I woke on Saturday to bright Florida sunshine and sparkling water. After rubbing the sleep out of my eyes and brewing coffee, I noticed that there was water on both sides of the tour bus and that we were driving across a bridge, the Sunshine Skyway Bridge.
I was sitting in the front of the bus with our driver Bear and Patrick, our production manager, when I jumped up, "Ohmigod! I had a panic attack on this bridge when I was a kid!" and ran for my camera.
When I was 12 years old, my family took a summer vacation to Sarasota, Florida. I had just finished elementary school and was ready to hit the beach, still blissfully unaware of how I looked in my giant blue glasses and new t-shirt that read: How do you spell relief? G-R-A-D-U-A-T-I-O-N
Because, you know, elementary school is stressful, especially Montessori elementary school, where you basically tell your teacher what you feel like learning that day and then roll around on the carpet and imagine things. And maybe write a report about it.
On the drive down I-75 from Ohio to Florida, my dad told me the story of the Sunshine Skyway disaster on May 9, 1980.
Which begs the question: WHAT THE HELL WAS HE THINKING?
The St. Petersburg Times published an article on the disaster entitled, "A blinding squall, then death" detailing how at 7:38 am of May 9, the freighter Summit Venture - a ship the length of two football fields - rammed into the Sunshine Skyway and knocked out a 1,200-foot length of the bridge across the mouth of Tampa Bay, causing 35 people to plunge 150 feet to their deaths.
My dad elaborated by explaining how the sudden storm draped the bridge in thick fog. The drivers making their way across the bridge noticed that all the headlights ahead of them were disappearing. They drove on, thinking the cars were just enveloped in fog, not realizing that they were actually driving off the edge of the shattered bridge and into the water.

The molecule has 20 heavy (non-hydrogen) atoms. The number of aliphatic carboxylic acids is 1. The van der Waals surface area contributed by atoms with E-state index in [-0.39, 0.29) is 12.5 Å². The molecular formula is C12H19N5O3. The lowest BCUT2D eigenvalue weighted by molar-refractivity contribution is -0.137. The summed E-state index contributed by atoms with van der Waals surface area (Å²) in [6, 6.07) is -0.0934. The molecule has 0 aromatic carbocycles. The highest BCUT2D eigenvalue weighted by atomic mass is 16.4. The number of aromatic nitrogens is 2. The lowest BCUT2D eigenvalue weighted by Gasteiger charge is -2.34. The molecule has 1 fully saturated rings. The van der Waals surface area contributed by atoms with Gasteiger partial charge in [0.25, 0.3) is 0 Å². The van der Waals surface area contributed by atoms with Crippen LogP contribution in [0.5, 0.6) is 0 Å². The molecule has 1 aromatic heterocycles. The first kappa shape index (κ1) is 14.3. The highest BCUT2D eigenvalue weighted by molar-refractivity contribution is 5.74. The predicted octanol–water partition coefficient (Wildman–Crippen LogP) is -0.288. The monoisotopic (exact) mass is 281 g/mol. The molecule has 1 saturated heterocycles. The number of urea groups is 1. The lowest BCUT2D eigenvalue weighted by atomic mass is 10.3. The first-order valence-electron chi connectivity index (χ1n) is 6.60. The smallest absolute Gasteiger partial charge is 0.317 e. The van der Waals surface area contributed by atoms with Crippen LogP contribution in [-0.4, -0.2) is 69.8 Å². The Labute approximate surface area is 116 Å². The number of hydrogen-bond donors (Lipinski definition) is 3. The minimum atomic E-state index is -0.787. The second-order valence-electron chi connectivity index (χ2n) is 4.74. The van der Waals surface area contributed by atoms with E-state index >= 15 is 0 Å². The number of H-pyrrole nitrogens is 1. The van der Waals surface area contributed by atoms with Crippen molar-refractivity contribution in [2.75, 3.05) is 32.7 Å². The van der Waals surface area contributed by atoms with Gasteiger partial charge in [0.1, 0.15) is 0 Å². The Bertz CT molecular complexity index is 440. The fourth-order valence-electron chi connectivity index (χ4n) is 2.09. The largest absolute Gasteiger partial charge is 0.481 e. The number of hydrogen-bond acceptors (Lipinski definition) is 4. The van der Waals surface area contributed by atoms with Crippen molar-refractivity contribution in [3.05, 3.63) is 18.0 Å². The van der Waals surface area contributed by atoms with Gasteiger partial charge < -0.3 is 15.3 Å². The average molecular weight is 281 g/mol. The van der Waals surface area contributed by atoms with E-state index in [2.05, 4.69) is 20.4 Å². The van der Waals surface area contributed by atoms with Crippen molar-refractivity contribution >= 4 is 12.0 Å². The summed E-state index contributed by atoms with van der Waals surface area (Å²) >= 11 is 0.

Then, my dad told me, one man got a funny feeling, an unexplainable intuition, and suddenly stopped his car. He got out and saw, to his surprise, that his vehicle was literally teetering on the edge.
Little height-fearing, nail-biting, bed-wetting me latched onto this climactic point of the story and obsessed on that man and that moment.
At Camp Joy the previous year, I'd been humiliated by my fear of heights on the ropes course. The course, set in the woods, was meant to instill adventure and confidence in us campers and was a series of increasingly difficult and higher-and-higher-altitude endeavors involving ropes, harnesses, carabiners, and supposed complete safety.
"It's more mental than physical," said the counselors. "You can do it if you want to!"
Well. Apparently I didn't want to because while others were scrambling their way through the trees and enjoying the grand finale of flying down the zip line to an exhilarating and triumphant finish, I was stuck on the first leg of the course, MAYBE ten feet above the ground.
With shaking legs and hands cramped like claws around the ropes, I held on for dear life, cried, and tried very hard not to pee my pants.
A line of harnessed kids behind me waited and stared while a counselor tried to talk me through it. When my weeping persisted, I was finally allowed to inch my way back and give up.
Once armed with detailed knowledge about one of the worst bridge disasters in history, I couldn't stop thinking about how it felt to stand on the edge of death - 14 inches to the side and 150 feet above - an emotion I fully expected to experience myself since another deadly squall would SURELY blow in the day my family drove across.
Not helping matters was the fact that construction of the new Sunshine Skyway had only been completed a few months earlier and the half of the span that didn't fall was still standing alongside as a ghostly reminder.
In 1990 the State of Florida Department of Transportation demolished the old bridge, since "its usefulness was past and it had become an eyesore as well as a navigational hazard." You think?
The new 4-mile long Sunshine Skyway rises 196 feet above the water, nearly 50 feet higher than the old Skyway, but happily its grade is less steep, and many drivers take comfort that they can't see through a steel-grate roadbed to the water so many feet below. I must say I concur.